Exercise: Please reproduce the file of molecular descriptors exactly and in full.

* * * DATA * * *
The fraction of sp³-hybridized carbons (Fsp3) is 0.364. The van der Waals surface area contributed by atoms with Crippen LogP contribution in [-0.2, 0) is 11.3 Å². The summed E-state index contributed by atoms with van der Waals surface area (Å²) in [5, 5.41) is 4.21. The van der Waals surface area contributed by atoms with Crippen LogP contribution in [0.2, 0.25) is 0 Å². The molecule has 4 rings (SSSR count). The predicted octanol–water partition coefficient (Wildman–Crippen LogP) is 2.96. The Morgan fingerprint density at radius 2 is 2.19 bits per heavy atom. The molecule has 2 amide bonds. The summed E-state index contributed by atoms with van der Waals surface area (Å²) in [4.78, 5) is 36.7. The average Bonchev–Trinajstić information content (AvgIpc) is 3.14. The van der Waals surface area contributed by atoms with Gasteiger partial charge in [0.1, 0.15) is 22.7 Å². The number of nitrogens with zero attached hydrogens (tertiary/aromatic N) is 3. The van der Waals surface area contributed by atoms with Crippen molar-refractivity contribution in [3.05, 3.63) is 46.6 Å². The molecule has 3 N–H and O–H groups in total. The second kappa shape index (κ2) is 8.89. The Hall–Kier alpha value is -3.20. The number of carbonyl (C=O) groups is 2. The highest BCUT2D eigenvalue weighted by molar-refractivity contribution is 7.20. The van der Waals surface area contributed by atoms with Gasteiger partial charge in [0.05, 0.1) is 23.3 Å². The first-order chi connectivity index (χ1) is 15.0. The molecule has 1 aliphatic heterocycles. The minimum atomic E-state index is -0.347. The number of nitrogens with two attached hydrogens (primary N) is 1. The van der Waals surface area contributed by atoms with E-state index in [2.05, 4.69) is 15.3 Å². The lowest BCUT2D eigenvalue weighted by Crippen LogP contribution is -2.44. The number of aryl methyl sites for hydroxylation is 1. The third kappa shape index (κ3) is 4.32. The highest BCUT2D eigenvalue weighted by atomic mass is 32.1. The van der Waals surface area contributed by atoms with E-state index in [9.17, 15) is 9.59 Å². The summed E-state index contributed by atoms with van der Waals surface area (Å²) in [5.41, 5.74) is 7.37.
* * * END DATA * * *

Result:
The fraction of sp³-hybridized carbons (Fsp3) is 0.364. The van der Waals surface area contributed by atoms with Crippen LogP contribution in [-0.2, 0) is 11.3 Å². The summed E-state index contributed by atoms with van der Waals surface area (Å²) in [5, 5.41) is 4.21. The van der Waals surface area contributed by atoms with Crippen LogP contribution in [0.2, 0.25) is 0 Å². The molecule has 4 rings (SSSR count). The predicted octanol–water partition coefficient (Wildman–Crippen LogP) is 2.96. The Morgan fingerprint density at radius 2 is 2.19 bits per heavy atom. The molecule has 2 amide bonds. The summed E-state index contributed by atoms with van der Waals surface area (Å²) in [4.78, 5) is 36.7. The average Bonchev–Trinajstić information content (AvgIpc) is 3.14. The van der Waals surface area contributed by atoms with Gasteiger partial charge in [0.1, 0.15) is 22.7 Å². The number of nitrogens with zero attached hydrogens (tertiary/aromatic N) is 3. The van der Waals surface area contributed by atoms with Crippen molar-refractivity contribution in [3.05, 3.63) is 46.6 Å². The molecule has 3 N–H and O–H groups in total. The second kappa shape index (κ2) is 8.89. The Hall–Kier alpha value is -3.20. The number of carbonyl (C=O) groups is 2. The highest BCUT2D eigenvalue weighted by molar-refractivity contribution is 7.20. The van der Waals surface area contributed by atoms with Gasteiger partial charge in [0.05, 0.1) is 23.3 Å². The first-order chi connectivity index (χ1) is 15.0. The molecule has 1 aliphatic heterocycles. The minimum atomic E-state index is -0.347. The number of nitrogens with two attached hydrogens (primary N) is 1. The van der Waals surface area contributed by atoms with E-state index in [2.05, 4.69) is 15.3 Å². The lowest BCUT2D eigenvalue weighted by Crippen LogP contribution is -2.44. The number of aryl methyl sites for hydroxylation is 1. The third kappa shape index (κ3) is 4.32. The highest BCUT2D eigenvalue weighted by atomic mass is 32.1. The van der Waals surface area contributed by atoms with E-state index in [9.17, 15) is 9.59 Å². The summed E-state index contributed by atoms with van der Waals surface area (Å²) in [5.41, 5.74) is 7.37.